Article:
Unlike the designers, which attract a much bigger population, a niche audience is smaller and more demanding.

Brands such as Amouage and Frederic Malle are great examples of what a niche fragrance company is. They are commonly not present in most retail stores, their price is often higher and offers exclusivity.

In plain English, niche perfumery is an alternative to the mainstream designer perfumery, just like Punk music is an alternative to the Rock.

One of the things which are still present in a niche world is artistic expression and creativity. Which means they are at a danger of being not accepted by its target population.

But sometimes, these fragrances change the perfume world and come with huge financial payback. We have seen this numerous times which fragrances such as Baccarat Rouge 540 and before-mentioned Creed Aventus.


Best Reasons to Choose Designer Fragrances

chanel no. 5 bottle

So, as you saw in the previous chapters, both sides have different pros. and cons. It’s much easier to get into a designer lifestyle which is let’s be real, more well-known than into edgy niche stuff.

Since I like both sides, this section will be objective as much as possible. Let’s dive in.


Designer Price

Ah, the price and the main reason why 99% of perfume consumers start with designer fragrances. Their affordability. According to the Grand View Research Industry Insights, the global perfume market size was valued USD 31.4 billion back in 2018. and it’s expected to rise by 3.9% by 2025.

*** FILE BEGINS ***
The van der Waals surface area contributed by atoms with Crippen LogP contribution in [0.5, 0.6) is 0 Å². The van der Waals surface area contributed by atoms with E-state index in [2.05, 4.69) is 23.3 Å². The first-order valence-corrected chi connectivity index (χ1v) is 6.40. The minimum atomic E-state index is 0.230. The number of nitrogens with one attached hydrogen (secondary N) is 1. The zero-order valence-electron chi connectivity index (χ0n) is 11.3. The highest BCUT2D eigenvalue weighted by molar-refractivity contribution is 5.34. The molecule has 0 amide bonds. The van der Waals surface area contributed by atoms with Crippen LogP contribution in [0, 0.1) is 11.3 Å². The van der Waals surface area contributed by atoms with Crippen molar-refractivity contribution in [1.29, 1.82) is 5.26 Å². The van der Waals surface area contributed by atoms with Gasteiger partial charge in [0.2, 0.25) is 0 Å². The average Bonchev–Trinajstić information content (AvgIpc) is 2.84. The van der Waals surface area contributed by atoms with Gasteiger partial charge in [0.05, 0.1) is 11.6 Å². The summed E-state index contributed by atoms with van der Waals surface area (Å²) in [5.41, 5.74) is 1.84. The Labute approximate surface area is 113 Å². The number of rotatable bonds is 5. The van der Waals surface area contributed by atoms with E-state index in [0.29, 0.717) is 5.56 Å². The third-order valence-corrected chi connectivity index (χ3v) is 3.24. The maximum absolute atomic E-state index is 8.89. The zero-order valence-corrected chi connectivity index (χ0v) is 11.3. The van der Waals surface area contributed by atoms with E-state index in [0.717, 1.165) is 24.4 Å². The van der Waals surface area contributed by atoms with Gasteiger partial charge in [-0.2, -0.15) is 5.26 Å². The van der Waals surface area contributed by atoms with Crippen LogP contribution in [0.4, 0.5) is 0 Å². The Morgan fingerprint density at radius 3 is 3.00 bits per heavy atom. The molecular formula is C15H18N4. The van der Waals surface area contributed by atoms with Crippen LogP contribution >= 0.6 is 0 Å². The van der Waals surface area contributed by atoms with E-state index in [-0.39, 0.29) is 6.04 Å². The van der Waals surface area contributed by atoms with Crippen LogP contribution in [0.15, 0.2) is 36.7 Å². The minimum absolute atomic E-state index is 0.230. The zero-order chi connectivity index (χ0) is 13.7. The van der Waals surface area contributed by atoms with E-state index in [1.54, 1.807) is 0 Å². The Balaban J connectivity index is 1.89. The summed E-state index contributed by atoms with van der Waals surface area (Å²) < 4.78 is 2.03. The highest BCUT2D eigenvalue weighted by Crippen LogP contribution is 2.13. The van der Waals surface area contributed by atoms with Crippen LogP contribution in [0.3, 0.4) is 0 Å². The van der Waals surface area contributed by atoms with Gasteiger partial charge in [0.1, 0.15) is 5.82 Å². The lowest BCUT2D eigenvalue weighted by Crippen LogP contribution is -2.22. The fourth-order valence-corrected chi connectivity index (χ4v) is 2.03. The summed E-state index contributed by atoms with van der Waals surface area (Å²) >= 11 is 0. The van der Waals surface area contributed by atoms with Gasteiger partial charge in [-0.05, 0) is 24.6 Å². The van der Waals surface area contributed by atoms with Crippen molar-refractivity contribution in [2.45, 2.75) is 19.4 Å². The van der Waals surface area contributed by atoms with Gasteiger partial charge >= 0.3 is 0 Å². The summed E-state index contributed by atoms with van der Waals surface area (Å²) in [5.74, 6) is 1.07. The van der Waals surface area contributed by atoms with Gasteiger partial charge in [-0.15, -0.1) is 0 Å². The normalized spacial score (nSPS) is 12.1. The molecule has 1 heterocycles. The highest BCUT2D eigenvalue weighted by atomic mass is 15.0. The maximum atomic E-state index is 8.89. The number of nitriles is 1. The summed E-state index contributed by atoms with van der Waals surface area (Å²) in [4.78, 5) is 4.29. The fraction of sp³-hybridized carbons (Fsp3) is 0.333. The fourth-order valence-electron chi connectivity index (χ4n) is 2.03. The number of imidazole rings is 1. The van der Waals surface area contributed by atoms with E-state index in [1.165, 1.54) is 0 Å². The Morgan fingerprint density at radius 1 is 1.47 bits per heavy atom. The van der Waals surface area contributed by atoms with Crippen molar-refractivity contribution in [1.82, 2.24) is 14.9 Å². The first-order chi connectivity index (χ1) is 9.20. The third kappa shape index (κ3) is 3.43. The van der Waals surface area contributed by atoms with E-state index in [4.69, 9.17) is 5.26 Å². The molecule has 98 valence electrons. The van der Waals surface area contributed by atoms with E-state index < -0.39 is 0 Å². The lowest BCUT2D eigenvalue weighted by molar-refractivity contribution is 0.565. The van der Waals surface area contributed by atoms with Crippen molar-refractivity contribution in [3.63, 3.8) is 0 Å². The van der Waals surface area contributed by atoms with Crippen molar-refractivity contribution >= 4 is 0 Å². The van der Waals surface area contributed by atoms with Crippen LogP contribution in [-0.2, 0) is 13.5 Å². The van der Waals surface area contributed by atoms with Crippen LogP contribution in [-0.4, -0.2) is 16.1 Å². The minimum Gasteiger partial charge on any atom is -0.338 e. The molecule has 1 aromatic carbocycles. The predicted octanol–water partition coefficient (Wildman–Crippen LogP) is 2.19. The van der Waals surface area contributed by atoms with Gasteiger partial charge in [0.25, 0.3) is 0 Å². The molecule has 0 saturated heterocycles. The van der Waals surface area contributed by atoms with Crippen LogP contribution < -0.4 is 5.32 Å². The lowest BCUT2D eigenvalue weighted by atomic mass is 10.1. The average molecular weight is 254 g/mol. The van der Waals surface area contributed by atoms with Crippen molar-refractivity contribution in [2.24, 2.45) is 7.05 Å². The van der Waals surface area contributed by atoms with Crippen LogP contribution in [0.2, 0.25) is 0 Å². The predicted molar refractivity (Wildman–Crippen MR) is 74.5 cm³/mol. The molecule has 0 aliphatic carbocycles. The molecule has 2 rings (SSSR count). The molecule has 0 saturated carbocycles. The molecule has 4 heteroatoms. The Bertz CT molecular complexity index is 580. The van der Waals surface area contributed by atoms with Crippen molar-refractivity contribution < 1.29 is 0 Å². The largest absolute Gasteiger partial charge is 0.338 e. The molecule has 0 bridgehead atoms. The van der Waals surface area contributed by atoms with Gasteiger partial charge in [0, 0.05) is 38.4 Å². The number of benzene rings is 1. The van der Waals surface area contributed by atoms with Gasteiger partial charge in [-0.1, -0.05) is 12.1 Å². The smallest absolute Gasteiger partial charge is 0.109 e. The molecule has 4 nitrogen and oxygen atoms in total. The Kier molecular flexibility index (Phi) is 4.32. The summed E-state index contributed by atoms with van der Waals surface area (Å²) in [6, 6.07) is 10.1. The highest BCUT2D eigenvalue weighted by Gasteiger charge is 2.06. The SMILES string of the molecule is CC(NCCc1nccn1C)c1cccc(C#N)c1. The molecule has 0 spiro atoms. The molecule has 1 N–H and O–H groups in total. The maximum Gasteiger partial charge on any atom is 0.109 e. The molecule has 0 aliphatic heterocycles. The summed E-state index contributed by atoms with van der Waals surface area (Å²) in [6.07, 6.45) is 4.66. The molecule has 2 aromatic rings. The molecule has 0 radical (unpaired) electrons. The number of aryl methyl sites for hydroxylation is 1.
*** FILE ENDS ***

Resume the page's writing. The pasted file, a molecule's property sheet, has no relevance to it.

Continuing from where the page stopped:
Guess what brings the good chunk of that money? That’s right. The more affordable designer fragrances. These products are seldom more than USD 50 – 100(100 ml bottle) which is just another advantage.


Designers are more trendy

Like it or not, there is a much higher chance that a person will give you a nice comment if wearing a designer fragrance.

While someone who has been in this hobby for a long time wouldn’t care about this, the general population would almost always prefer designers. And guess which fragrance won the 500 Greatest Modern Perfumes on Basenotes forum?

Yup, again a designer fragrance. Terre d’Hermès by Hermes is a fantastic creation and everyone should at least sample it out.


Designers are a Better Choice for Beginners

Everyone has to start somewhere. Right? And what would be better to start this beautiful hobby with nice and affordable designer fragrances. And none of was a “perfume expert” since day one. If there is such a thing like that.

Although I wouldn’t recommend purchasing every and single one of the recommended designer fragrances from the “best this and that” lists found on the internet, fragrances like Versace Pour Homme, and Prada L’homme are a great start.


Designer Fragrances are created by the same Perfumers

Contrary to the popular belief that the niche fragrances are only by these perfume magicians that only create for artisan houses, that’s not true.